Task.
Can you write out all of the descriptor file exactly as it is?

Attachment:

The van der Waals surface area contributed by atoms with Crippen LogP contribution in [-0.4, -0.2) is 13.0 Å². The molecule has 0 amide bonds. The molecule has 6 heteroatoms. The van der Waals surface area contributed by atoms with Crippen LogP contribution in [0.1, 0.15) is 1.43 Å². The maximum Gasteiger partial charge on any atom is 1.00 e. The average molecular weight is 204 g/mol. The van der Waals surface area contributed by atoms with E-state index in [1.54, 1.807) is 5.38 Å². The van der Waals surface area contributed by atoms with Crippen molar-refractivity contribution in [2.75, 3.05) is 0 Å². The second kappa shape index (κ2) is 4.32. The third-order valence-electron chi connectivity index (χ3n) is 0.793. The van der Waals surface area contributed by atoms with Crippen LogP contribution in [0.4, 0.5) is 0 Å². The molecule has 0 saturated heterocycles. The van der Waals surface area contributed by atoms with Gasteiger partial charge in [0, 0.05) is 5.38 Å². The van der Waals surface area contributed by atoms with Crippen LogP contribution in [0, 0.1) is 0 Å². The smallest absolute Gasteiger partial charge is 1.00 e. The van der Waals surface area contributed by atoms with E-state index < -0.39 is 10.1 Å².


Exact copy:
The van der Waals surface area contributed by atoms with Crippen LogP contribution in [-0.4, -0.2) is 13.0 Å². The molecule has 0 amide bonds. The molecule has 6 heteroatoms. The van der Waals surface area contributed by atoms with Crippen LogP contribution in [0.1, 0.15) is 1.43 Å². The maximum Gasteiger partial charge on any atom is 1.00 e. The average molecular weight is 204 g/mol. The van der Waals surface area contributed by atoms with E-state index in [1.54, 1.807) is 5.38 Å². The van der Waals surface area contributed by atoms with Crippen molar-refractivity contribution in [2.75, 3.05) is 0 Å². The second kappa shape index (κ2) is 4.32. The third-order valence-electron chi connectivity index (χ3n) is 0.793. The van der Waals surface area contributed by atoms with Crippen LogP contribution in [0.4, 0.5) is 0 Å². The molecule has 0 saturated heterocycles. The van der Waals surface area contributed by atoms with Gasteiger partial charge in [0, 0.05) is 5.38 Å². The van der Waals surface area contributed by atoms with Crippen LogP contribution in [0, 0.1) is 0 Å². The smallest absolute Gasteiger partial charge is 1.00 e. The van der Waals surface area contributed by atoms with E-state index < -0.39 is 10.1 Å².